Thirty one countries voted to adopt a new working definition of anti-Semitism, a move hailed by human rights activists as an important milestone in countering hatred.
The International Holocaust Remembrance Alliance [IHRA]—an intergovernmental group comprised of 31 nations—adopted a definition based on the 2005 European Monitoring Centre (EUMC) Working Definition, which describes anti-Semitism as “a certain perception of Jews, which may be expressed as hatred toward Jews” that can also target the State of Israel.
The definition clearly notes that “criticism of Israel similar to that leveled against any other country cannot be regarded as anti-Semitic.” But accusations of dual loyalty and the use of double standards against the Jewish state, as well as tenets of anti-Zionism like the denial of Jewish rights to self-determination, are also considered manifestations of anti-Semitism.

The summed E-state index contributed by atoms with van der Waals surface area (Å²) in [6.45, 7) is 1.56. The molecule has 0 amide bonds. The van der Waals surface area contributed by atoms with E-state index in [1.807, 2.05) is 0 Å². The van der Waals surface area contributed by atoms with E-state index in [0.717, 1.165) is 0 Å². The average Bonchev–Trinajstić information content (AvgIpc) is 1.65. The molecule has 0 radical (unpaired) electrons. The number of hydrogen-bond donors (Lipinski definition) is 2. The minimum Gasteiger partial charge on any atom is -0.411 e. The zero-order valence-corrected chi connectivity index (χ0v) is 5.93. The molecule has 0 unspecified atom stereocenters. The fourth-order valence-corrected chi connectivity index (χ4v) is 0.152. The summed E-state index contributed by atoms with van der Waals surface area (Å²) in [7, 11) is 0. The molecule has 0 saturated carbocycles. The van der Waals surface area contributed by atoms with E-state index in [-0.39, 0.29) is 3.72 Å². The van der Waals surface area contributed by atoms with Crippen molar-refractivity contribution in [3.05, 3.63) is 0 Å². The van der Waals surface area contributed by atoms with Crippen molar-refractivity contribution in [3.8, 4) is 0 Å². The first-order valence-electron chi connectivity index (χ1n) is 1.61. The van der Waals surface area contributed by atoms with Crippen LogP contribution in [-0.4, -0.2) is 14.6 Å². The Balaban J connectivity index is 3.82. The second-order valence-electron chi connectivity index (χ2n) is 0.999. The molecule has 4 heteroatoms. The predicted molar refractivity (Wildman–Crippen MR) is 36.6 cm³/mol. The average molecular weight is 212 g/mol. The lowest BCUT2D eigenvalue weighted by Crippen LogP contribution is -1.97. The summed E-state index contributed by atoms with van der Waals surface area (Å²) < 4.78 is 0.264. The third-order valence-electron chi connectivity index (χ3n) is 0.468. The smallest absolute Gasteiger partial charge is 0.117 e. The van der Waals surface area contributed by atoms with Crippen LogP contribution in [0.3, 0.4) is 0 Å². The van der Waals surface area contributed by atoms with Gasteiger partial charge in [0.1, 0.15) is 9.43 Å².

“By adopting this working definition, the IHRA is setting an example of responsible conduct for other international fora and hopes to inspire them also to take action on a legally binding working definition,” said chairman, Mihnea Constantinescu of Romania, noting shared concerns about the rising number of anti-Semitic incidents within member states.
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